Americans See Religion Losing Influence

January 6, 2011

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gallup-influence-of-religion1957-to-present-jan11.gifSeven in 10 Americans say religion is losing its influence on American life, according to results of a new Gallup poll. This figure has risen 27% from 55% who gave the same view in 2002, and is tied with 2009 for the highest percentage who say religion is losing influence since 1970.

Another 25% said religion is increasing its influence on American life, with 2% saying religion’s influence is staying the same. In 2002, about the same percentage said religion was maintaining a steady influence, but around 50% said its influence was increasing.

Views on Religion Fluctuate with Times

Americans’ views of the influence of religion in the US have fluctuated substantially in the years since this question was first asked 1957, according to Gallup. At that point, perhaps reflecting what Gallup calls a general focus on family values that characterized the Eisenhower era, 69% of Americans said religion was increasing its influence, the most in Gallup’s history.

Views of the influence of religion shifted dramatically in the mid-1960s. By 1970, in the midst of the protests over the Vietnam War and general social upheaval, a record 75% of Americans said religion was losing influence in American society.

Personal Importance of Religion More Stable

gallup-religion-personal-jan-2011.JPGAmericans’ views about the influence of religion in their own lives have been considerably more stable during the past six or seven decades than their views about the influence of religion on American society. Fifty-four percent of Americans in December 2010 said religion is “very important” in their lives.

This is down slightly from the past two decades, but roughly equal with levels measured in the 1980s. Americans were much more positive about the effect of religion on their own lives in the 1950s and 1960s, including the historic high of 75% who said religion was very important in 1952.

Church and Synagogue Membership Reflects Slow Decline

gallup-religion-member-jan-2011.JPGSelf-reported church or synagogue membership has drifted slowly downward in the US during the past 70 years. The current 61% of Americans who report church or synagogue membership is tied with 2007 and 2008 as the lowest in Gallup’s history and down significantly from a high of 76% in 1947. As recently as 2000, 70% of Americans reported church/synagogue membership, meaning membership in a house of worship has dropped 15% in the past decade.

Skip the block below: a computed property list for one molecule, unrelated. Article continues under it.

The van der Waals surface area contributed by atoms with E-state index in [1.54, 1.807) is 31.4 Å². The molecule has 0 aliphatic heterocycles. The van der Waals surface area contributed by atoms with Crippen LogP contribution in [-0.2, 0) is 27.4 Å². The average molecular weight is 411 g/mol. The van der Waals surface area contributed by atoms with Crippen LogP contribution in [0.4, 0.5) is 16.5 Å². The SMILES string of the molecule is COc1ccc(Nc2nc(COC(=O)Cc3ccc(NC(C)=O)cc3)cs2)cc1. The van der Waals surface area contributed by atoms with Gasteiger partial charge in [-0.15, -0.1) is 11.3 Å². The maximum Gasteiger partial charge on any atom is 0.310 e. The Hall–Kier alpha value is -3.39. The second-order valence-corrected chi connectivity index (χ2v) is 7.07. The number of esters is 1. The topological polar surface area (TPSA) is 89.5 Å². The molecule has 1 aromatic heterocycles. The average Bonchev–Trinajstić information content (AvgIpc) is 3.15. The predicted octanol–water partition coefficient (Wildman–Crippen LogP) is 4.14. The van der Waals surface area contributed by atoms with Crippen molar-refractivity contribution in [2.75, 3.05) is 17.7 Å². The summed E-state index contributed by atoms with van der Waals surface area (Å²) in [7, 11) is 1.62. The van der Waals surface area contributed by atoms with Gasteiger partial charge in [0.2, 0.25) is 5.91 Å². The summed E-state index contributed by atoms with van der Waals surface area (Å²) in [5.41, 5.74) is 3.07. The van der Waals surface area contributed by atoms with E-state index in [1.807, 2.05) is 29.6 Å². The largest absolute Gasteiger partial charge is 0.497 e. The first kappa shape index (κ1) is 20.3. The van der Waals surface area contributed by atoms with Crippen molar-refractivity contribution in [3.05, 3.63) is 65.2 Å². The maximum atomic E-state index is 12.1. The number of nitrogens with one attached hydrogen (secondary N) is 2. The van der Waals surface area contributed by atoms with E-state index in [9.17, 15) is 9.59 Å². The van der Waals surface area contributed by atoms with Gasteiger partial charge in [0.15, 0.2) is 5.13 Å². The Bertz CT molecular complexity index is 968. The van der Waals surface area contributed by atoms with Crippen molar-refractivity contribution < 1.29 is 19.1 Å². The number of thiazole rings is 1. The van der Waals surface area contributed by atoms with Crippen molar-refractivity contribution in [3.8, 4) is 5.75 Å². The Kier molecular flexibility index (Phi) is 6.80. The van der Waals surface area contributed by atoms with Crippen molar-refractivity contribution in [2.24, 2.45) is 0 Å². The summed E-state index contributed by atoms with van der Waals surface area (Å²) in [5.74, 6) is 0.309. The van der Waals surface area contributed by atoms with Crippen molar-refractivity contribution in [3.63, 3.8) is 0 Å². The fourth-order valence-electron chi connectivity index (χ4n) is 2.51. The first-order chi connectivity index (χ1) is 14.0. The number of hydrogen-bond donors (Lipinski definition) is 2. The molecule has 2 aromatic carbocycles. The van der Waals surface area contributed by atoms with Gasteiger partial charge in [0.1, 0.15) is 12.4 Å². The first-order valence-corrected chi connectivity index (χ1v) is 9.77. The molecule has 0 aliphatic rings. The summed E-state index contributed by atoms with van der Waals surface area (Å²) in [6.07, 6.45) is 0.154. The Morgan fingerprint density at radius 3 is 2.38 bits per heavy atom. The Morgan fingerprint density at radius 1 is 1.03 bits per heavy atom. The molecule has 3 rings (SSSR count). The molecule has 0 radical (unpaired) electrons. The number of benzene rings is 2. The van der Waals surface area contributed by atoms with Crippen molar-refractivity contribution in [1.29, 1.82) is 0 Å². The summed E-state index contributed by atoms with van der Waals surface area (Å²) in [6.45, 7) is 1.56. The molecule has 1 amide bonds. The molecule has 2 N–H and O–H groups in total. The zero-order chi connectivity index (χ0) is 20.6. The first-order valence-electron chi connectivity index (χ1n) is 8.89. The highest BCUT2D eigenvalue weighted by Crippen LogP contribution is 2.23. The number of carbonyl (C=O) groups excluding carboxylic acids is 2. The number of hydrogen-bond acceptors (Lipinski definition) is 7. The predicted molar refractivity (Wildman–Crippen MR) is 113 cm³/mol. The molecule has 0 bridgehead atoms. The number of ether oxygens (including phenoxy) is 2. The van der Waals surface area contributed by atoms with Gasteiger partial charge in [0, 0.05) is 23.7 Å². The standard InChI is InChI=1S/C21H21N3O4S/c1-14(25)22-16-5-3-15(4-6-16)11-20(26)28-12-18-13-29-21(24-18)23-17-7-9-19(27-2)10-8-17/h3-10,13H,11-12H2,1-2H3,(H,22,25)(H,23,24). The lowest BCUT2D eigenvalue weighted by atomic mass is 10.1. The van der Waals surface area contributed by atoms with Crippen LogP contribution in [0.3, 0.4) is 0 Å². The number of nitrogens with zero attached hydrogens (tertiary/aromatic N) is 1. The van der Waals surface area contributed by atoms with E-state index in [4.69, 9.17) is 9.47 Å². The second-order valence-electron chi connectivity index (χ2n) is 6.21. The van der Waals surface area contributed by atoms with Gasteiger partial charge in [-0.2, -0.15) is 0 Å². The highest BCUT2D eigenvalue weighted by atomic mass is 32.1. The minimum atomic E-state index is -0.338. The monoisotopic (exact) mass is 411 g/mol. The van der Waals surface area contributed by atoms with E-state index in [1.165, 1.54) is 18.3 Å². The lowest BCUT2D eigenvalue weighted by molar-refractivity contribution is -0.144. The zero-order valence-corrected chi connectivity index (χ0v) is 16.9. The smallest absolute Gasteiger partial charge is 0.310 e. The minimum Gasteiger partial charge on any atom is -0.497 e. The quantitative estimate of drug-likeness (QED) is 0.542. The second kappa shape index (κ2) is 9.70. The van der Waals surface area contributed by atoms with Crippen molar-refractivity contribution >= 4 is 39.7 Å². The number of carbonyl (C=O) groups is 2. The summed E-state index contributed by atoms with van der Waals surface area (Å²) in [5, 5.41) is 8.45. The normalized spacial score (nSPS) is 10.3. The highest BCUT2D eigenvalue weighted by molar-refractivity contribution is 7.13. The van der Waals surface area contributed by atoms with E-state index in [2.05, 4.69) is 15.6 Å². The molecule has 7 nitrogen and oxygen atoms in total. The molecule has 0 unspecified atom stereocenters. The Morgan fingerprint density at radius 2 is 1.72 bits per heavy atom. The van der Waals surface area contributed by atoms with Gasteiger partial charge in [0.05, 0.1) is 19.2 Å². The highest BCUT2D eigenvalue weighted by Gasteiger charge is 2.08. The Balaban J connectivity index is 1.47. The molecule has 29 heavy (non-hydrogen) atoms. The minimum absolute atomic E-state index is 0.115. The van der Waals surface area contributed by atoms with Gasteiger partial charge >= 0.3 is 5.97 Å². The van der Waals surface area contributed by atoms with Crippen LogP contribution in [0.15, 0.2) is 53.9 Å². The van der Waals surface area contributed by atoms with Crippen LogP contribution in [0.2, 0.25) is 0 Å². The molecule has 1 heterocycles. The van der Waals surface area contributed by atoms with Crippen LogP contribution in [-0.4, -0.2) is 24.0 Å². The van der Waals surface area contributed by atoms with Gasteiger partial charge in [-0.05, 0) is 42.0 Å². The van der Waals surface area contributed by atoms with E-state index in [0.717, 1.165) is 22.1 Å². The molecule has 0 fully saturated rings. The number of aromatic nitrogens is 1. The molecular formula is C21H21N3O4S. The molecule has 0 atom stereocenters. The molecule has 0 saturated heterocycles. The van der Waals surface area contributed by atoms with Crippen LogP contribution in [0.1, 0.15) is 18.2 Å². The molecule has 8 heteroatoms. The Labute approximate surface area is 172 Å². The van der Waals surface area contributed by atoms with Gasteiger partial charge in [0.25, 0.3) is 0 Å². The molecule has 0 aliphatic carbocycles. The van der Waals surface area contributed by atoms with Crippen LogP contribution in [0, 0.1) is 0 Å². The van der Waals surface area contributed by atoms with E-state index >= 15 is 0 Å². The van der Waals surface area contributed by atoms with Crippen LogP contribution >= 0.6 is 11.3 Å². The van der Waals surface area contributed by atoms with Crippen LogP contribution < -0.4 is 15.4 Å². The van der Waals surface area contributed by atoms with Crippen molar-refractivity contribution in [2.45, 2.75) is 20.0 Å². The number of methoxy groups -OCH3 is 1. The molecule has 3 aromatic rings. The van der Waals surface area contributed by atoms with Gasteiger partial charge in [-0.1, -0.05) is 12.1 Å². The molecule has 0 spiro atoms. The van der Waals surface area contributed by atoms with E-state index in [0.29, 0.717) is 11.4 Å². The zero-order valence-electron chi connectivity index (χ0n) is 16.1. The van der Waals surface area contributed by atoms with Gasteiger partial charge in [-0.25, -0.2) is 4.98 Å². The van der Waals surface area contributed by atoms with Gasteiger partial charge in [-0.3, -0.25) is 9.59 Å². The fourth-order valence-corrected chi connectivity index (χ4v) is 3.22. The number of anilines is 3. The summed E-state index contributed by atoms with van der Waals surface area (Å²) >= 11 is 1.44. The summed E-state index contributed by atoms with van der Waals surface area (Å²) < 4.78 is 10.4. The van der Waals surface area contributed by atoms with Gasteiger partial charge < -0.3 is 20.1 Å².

Daily Negative Emotions Lower for Very Religious

Very religious Americans are also less likely to report experiencing the daily negative emotions of worry, stress, sadness, and anger than are their moderately religious and nonreligious counterparts, according to other recent Gallup data. For example, only 30.6% of very religious Americans report having experienced worry “a lot of the day yesterday.” This is almost 21% lower than the 38.6% of moderately religious Americans who report having experienced worry and 10% lower than the 34% of non-religious Americans who report having experienced worry.

This general trend is also true when respondents are asked if they experienced stress, sadness and anger a lot of the day yesterday. Moderately religious respondents have the highest response rates for each negative emotion (including 46% for stress, the highest single percentage response of any group to any emotion).

Gallup defines “very religious Americans” as having religion as an important part of daily life and attending church/synagogue/mosque at least every week or almost every week (44% of US adult population). Religion is not an important part of daily life for “non-religious” Americans and church/synagogue/mosque attendance occurs seldom or never (30% of US adult population). All others who do not fall into the very religious or nonreligious groups are “moderately religious” (27% of US adult population, total equals 101% due to rounding).

About the Data: Results for the 2010 Gallup poll aggregate are based on telephone interviews conducted May 3-6 and Dec. 10-12, 2010, with a random sample of 2,048 adults, aged 18 and older, living in all 50 U.S. states and the District of Columbia, selected using random-digit-dial sampling.

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